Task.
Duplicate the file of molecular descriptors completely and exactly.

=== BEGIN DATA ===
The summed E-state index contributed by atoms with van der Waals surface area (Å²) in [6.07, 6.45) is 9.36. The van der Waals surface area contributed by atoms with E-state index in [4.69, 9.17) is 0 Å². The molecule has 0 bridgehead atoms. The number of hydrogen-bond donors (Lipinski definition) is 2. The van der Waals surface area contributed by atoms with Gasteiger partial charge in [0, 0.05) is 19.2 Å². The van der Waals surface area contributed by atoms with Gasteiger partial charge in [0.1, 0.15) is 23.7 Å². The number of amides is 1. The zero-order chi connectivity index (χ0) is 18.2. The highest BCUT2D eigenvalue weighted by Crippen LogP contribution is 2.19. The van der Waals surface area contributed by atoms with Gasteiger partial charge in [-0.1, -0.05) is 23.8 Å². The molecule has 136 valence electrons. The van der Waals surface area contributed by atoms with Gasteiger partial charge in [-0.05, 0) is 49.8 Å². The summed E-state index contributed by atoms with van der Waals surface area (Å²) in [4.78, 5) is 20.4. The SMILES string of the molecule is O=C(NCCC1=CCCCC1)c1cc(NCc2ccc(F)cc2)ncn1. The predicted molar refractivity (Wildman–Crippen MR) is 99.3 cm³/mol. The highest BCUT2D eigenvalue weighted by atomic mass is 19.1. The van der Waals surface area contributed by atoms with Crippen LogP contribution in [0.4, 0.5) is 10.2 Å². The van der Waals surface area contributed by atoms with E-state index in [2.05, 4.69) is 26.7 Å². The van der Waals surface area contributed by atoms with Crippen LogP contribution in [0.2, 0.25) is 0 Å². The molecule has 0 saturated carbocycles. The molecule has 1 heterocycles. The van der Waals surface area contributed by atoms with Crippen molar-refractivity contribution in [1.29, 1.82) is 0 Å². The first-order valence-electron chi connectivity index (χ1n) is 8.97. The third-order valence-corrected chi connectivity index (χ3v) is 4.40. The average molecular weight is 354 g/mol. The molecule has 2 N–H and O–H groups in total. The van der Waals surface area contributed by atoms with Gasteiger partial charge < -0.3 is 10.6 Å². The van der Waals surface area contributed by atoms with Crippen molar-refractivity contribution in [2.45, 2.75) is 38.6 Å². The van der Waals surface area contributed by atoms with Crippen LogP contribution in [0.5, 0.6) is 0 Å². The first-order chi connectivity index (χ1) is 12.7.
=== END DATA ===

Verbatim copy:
The summed E-state index contributed by atoms with van der Waals surface area (Å²) in [6.07, 6.45) is 9.36. The van der Waals surface area contributed by atoms with E-state index in [4.69, 9.17) is 0 Å². The molecule has 0 bridgehead atoms. The number of hydrogen-bond donors (Lipinski definition) is 2. The van der Waals surface area contributed by atoms with Gasteiger partial charge in [0, 0.05) is 19.2 Å². The van der Waals surface area contributed by atoms with Gasteiger partial charge in [0.1, 0.15) is 23.7 Å². The number of amides is 1. The zero-order chi connectivity index (χ0) is 18.2. The highest BCUT2D eigenvalue weighted by Crippen LogP contribution is 2.19. The van der Waals surface area contributed by atoms with Gasteiger partial charge in [-0.1, -0.05) is 23.8 Å². The molecule has 136 valence electrons. The van der Waals surface area contributed by atoms with Gasteiger partial charge in [-0.05, 0) is 49.8 Å². The summed E-state index contributed by atoms with van der Waals surface area (Å²) in [4.78, 5) is 20.4. The SMILES string of the molecule is O=C(NCCC1=CCCCC1)c1cc(NCc2ccc(F)cc2)ncn1. The predicted molar refractivity (Wildman–Crippen MR) is 99.3 cm³/mol. The highest BCUT2D eigenvalue weighted by atomic mass is 19.1. The van der Waals surface area contributed by atoms with Crippen LogP contribution in [0.4, 0.5) is 10.2 Å². The van der Waals surface area contributed by atoms with E-state index in [2.05, 4.69) is 26.7 Å². The van der Waals surface area contributed by atoms with Crippen LogP contribution in [0.2, 0.25) is 0 Å². The molecule has 0 saturated carbocycles. The molecule has 1 heterocycles. The van der Waals surface area contributed by atoms with Crippen molar-refractivity contribution in [1.29, 1.82) is 0 Å². The first-order valence-electron chi connectivity index (χ1n) is 8.97. The third-order valence-corrected chi connectivity index (χ3v) is 4.40. The average molecular weight is 354 g/mol. The molecule has 2 N–H and O–H groups in total. The van der Waals surface area contributed by atoms with Gasteiger partial charge < -0.3 is 10.6 Å². The van der Waals surface area contributed by atoms with Crippen molar-refractivity contribution in [2.45, 2.75) is 38.6 Å². The van der Waals surface area contributed by atoms with Crippen LogP contribution in [0.5, 0.6) is 0 Å². The first-order chi connectivity index (χ1) is 12.7.